My sailing career. Sailing with French friends from La Rochelle.

The big question was whether or not it would be considered murder.  And if it was considered murder, would the murder be justifiable ?  Would the woman die anyway, how long would it take or would some annoying person go and rescue her ?  These are very important questions you need to ask yourself when you are sailing.

My sailing career began on a Friday morning in La Rochelle several years ago.  Our GP had invited us for five days on his boat, a 35′ 8-berther moored in La Rochelle.  With us were his wife, also a doctor, his two brothers, both doctors, one sister-in-law who was likewise a doctor, and a second sister-in-law who was an opera singer.

I had sailed a teeny bit once or twice before and, although I hadn’t particularly enjoyed it, Bruce assured me I would love it (not that he was an experienced sailor either), and we were looking forward for a little jaunt in the pleasant summer seas around La Rochelle and the Ile De Re.  Our idea – indeed our plan – was to sail from La Rochelle over to St Martin on the island, have a little lunch in the exceptionally pretty port there, have a small wander around the port and the little streets, and then set off again, stopping a bit further along the island – or even back on the mainland – for supper.   There were lots of seaside restaurants all along the coast line, lots of dear little ports, plenty of places to sit and watch the sun go down.

But no.  Jean (our GP) and family had other ideas entirely.  It was foolish of all of us to have not discussed it in detail first, but I suppose they assumed we’d want to go as far and as fast as possible, like them.  We assumed that they’d want to have a slow and pleasant little trip, like us.

We headed north.  The sea soon became choppy.  In no time at all I was feeling sick.  Within minutes of my going a greenish shade of grey, Bruce started feeling sick too.  There is nothing as horrible as sea-sickness.  Our hearts sank as Jean announced that we were going to head for a place called Pornic, beyond Sables d’Olonne.

“How long will that take?” I asked, trying to sound keen.

“Hopefully we’ll be there by nightfall,” came the reply.

Nightfall ?!!!  It was only 10,00 in the morning and already I was thinking that childbirth was easier.  Bruce seemed to feel all right if he was at the wheel (or tiller or whatever the thing is called), but as soon as he stopped concentrating on the waters ahead, great waves of nausea engulfed him so much that all he could do was lie down and cling on.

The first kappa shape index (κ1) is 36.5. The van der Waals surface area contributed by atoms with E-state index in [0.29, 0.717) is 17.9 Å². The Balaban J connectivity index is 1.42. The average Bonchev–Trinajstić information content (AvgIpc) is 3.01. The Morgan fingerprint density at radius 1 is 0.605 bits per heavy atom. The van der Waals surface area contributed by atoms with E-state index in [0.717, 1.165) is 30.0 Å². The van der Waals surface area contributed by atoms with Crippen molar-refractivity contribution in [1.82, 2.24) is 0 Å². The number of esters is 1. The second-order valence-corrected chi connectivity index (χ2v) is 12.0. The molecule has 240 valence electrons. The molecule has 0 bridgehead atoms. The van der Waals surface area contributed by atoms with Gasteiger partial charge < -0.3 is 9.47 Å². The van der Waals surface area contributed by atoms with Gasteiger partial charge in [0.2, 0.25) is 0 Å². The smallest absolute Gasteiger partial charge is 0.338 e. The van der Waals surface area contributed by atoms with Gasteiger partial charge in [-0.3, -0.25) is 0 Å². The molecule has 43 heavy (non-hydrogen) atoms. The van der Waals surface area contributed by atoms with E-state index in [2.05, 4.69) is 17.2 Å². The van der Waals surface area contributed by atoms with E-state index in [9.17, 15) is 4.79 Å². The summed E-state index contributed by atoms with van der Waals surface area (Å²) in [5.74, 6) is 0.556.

The boat heaved up and down over the choppy seas.

But worse, vastly worse, was the opera singer.

We gathered by now that, to our dismay, our six companions were all trans-Atlantic sailors, and that outings like this were regular events.  And a part of the regular event was the opera singer who would stand at the helm and sing.  Boy oh boy, did she sing!  Like a stalwart Vikingess defiantly facing certain death, on and on she sung. She would not shut up.

The others continued with whatever they were doing, and occasionally one of them would make a request.

“La Traviata s’il te plait,” for example.

And the wretched woman would launch lustily in to a new tirade of exuberant somethingorother.  And I steadily felt more and more sick.

That was when I started to study the possibility of murder.  I calculated that if I hit her legs at the back of the knees from the right, she would topple sideways and from there I could quite easily heave her in to the waters.  I then had to calculate how long it would take us to turn around and go back and fetch her, how high the waves were (not very) and how cold the water was (very).  With any luck she’d be silenced forever within ten minutes or so.  I also had to get it just right …. the hit had to come while the others were all looking the other way and preferably while she was on an extra high note….

Now, there are several difficulties when considering this type of murder. On a sailing boat, and in choppy seas to boot, all people are constantly looking all ways and rushing back and forth at unexpected times.  So to catch a moment when they were all looking the other way simultaneously was extremely difficult.  I would have to create some kind of distraction and, as the only distraction I could create was me, this was clearly not going to work.

I wondered if it would be possible to flush the woman down the toilet. I could lure her in there on the pretext of having a baguette (the French like those) and shove her in.  But she was too fat.  So I considered flushing myself down the toilet … but no, where’d be the point in that ?

“Does your sister-in-law always sing?” I asked meekly between bouts of vomit, “because, you see …”

“Yes, always!” cried Jean, punching the air, “wonderful isn’t she?”

“Ooooh … yes …”

I wanted to discuss the various murder options with Bruce, but he was every bit as sick as I was.  So, bravely, I flung tact and caution in to the sea (as opposed to the opera singer) and blurted out:


“We’ll never get to Pornic by nightfall if we pull in somewhere now …” ventured Jean.


The others were clearly irritated by the feeble anglais, and it took another hour to get in to the harbour at Sables d’Olonnes.  The funny thing with seasickness is that as soon as you are on dry land, you start to feel better.

“Whatever happens,” I whispered to Bruce, “pretend you still feel really ill.”

So that is what we did. Far better than resorting to murder. I have not been on a boat again and don’t intend to.

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Posted on 15/07/2013 by Catherine
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